The scientific evidence adduced was not insufficient to establish the defendant's guilt beyond a reasonable doubt.   There is no question that DNA profiling of the type employed here constitutes admissible, probative evidence in the State of New York (see, e.g., People v. Wesley, 83 N.Y.2d 417, 611 N.Y.S.2d 97, 633 N.E.2d 451).   In People v. Wesley (supra), the Court of Appeals stated that DNA profiling “has been accepted and found reliable by the relevant scientific community” (People v. Wesley, supra, at 420, 611 N.Y.S.2d 97, 633 N.E.2d 451).   The court further added that DNA profiling “consisting of unique genetic characteristics belonging to an individual, can provide strong evidence of a person's presence at and participation in a criminal act” (People v. Wesley, supra, at 421, 611 N.Y.S.2d 97, 633 N.E.2d 451).

 Here, the record confirms that the DNA evidence submitted provided “strong evidence” of the defendant's participation in the rape and robbery (People v. Wesley, supra).   As the trial court accurately noted in denying the defendant's motion for a trial order of dismissal, “[t]he DNA evidence at the trial was the product of careful evaluation by a recognized expert in a prominent laboratory using a scientific technique to determine a statistical probability” (People v. Rush, 165 Misc.2d 821, 825, 630 N.Y.S.2d 631).   The unrebutted scientific testimony introduced by the People established that the DNA recovered from the crime scene matched the defendant's DNA.   According to the People's expert, the chance that another person's profile would produce such a match was virtually nonexistent, i.e., 500 million to one.   The foregoing evidence constituted highly probative evidence that the jury could properly credit as establishing the defendant's guilt beyond a reasonable doubt (cf., People v. Gallo, supra, at 148, 431 N.Y.S.2d 1009).   Moreover, although the victim misidentified the defendant at trial, any conflicting inferences to be drawn from her testimony were for the jury to resolve, and we cannot conclude on the record before us that its verdict was against the weight of the evidence (cf., People v. Bleakley, 69 N.Y.2d 490, 495, 515 N.Y.S.2d 761, 508 N.E.2d 672).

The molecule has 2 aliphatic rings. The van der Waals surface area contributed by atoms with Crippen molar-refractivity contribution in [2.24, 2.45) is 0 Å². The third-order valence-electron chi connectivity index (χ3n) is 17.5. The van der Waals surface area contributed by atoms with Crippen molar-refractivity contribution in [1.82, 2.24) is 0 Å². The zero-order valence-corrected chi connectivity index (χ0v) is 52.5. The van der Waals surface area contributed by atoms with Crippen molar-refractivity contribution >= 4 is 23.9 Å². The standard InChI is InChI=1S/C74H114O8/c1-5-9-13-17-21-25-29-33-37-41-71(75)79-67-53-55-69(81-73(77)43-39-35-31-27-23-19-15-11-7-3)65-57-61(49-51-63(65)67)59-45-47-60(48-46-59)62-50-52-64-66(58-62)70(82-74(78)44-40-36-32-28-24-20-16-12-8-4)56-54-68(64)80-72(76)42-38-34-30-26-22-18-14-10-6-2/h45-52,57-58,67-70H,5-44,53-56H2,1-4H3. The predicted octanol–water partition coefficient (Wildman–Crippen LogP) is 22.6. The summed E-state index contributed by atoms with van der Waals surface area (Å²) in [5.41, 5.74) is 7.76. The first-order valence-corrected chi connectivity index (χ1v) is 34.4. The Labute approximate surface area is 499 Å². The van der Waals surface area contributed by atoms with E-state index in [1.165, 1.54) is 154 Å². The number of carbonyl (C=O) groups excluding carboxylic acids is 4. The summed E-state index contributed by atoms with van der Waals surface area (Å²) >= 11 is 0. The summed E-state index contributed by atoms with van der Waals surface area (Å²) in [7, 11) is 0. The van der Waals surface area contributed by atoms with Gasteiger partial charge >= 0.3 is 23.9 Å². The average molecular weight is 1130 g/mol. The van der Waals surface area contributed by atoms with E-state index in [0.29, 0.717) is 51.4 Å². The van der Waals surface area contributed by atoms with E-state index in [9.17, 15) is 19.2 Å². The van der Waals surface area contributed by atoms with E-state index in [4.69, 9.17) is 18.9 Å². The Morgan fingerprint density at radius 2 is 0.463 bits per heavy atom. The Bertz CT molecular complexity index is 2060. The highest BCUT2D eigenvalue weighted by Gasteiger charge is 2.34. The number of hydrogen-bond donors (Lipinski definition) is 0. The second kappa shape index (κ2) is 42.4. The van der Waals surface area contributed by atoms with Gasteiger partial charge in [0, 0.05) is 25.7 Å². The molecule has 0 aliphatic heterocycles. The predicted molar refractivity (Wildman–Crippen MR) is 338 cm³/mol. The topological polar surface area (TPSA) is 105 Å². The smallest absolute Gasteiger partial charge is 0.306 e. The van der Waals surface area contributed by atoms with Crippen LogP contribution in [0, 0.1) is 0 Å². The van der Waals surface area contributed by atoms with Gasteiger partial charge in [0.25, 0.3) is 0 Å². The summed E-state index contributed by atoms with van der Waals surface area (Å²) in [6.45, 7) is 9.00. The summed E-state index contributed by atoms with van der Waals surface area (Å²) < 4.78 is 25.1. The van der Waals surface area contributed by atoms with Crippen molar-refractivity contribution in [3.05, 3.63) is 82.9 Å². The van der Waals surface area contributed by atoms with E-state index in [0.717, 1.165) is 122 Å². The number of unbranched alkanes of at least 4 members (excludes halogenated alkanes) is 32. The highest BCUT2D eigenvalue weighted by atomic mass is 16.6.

The defendant's argument that the People's scientific expert improperly combined several racial databases in reaching his statistical probability conclusions is unpreserved for appellate review.   In any event, the claim is lacking in merit.   A review of the expert's testimony fails to support the defendant's asserted conclusion with respect to the alleged improper use of these racial databases.

The defendant's remaining contentions are either unpreserved for appellate review (see, CPL 470.05[2];  People v. Balls, 69 N.Y.2d 641, 511 N.Y.S.2d 586, 503 N.E.2d 1017) or without merit (see, People v. Singleton, 41 N.Y.2d 402, 405, 393 N.Y.S.2d 353, 361 N.E.2d 1003;  People v. Melvin, 223 A.D.2d 604, 636 N.Y.S.2d 827;  see also, People v. Lawrence, 64 N.Y.2d 200, 203, 485 N.Y.S.2d 233, 474 N.E.2d 593;  People v. Harvall, 196 A.D.2d 553, 601 N.Y.S.2d 146;  People v. Williams, 114 A.D.2d 683, 494 N.Y.S.2d 563).  Accordingly, the judgment is affirmed.

ORDERED that the judgment is affirmed.

THOMPSON, Justice.

BRACKEN, J.P., and O'BRIEN and ALTMAN, JJ., concur.